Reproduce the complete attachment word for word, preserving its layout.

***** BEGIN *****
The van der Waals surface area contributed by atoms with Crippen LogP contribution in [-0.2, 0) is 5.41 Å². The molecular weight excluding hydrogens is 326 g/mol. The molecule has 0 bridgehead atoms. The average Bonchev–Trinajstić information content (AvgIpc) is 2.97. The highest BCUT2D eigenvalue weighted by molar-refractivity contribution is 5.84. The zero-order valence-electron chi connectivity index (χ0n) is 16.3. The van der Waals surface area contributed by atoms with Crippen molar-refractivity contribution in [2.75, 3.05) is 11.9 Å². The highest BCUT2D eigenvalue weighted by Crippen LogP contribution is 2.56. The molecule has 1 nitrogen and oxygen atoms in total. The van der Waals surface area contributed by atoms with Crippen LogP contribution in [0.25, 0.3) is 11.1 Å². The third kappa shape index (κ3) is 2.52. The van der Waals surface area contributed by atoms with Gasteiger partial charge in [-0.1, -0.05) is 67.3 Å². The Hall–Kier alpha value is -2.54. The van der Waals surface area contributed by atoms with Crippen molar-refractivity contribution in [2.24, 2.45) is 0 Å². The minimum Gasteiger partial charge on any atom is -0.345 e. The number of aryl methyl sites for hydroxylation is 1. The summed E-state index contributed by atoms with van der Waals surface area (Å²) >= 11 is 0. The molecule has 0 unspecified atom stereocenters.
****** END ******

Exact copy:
The van der Waals surface area contributed by atoms with Crippen LogP contribution in [-0.2, 0) is 5.41 Å². The molecular weight excluding hydrogens is 326 g/mol. The molecule has 0 bridgehead atoms. The average Bonchev–Trinajstić information content (AvgIpc) is 2.97. The highest BCUT2D eigenvalue weighted by molar-refractivity contribution is 5.84. The zero-order valence-electron chi connectivity index (χ0n) is 16.3. The van der Waals surface area contributed by atoms with Crippen molar-refractivity contribution in [2.75, 3.05) is 11.9 Å². The highest BCUT2D eigenvalue weighted by Crippen LogP contribution is 2.56. The molecule has 1 nitrogen and oxygen atoms in total. The van der Waals surface area contributed by atoms with Crippen LogP contribution in [0.25, 0.3) is 11.1 Å². The third kappa shape index (κ3) is 2.52. The van der Waals surface area contributed by atoms with Gasteiger partial charge in [-0.1, -0.05) is 67.3 Å². The Hall–Kier alpha value is -2.54. The van der Waals surface area contributed by atoms with Crippen molar-refractivity contribution in [2.24, 2.45) is 0 Å². The minimum Gasteiger partial charge on any atom is -0.345 e. The number of aryl methyl sites for hydroxylation is 1. The summed E-state index contributed by atoms with van der Waals surface area (Å²) >= 11 is 0. The molecule has 0 unspecified atom stereocenters.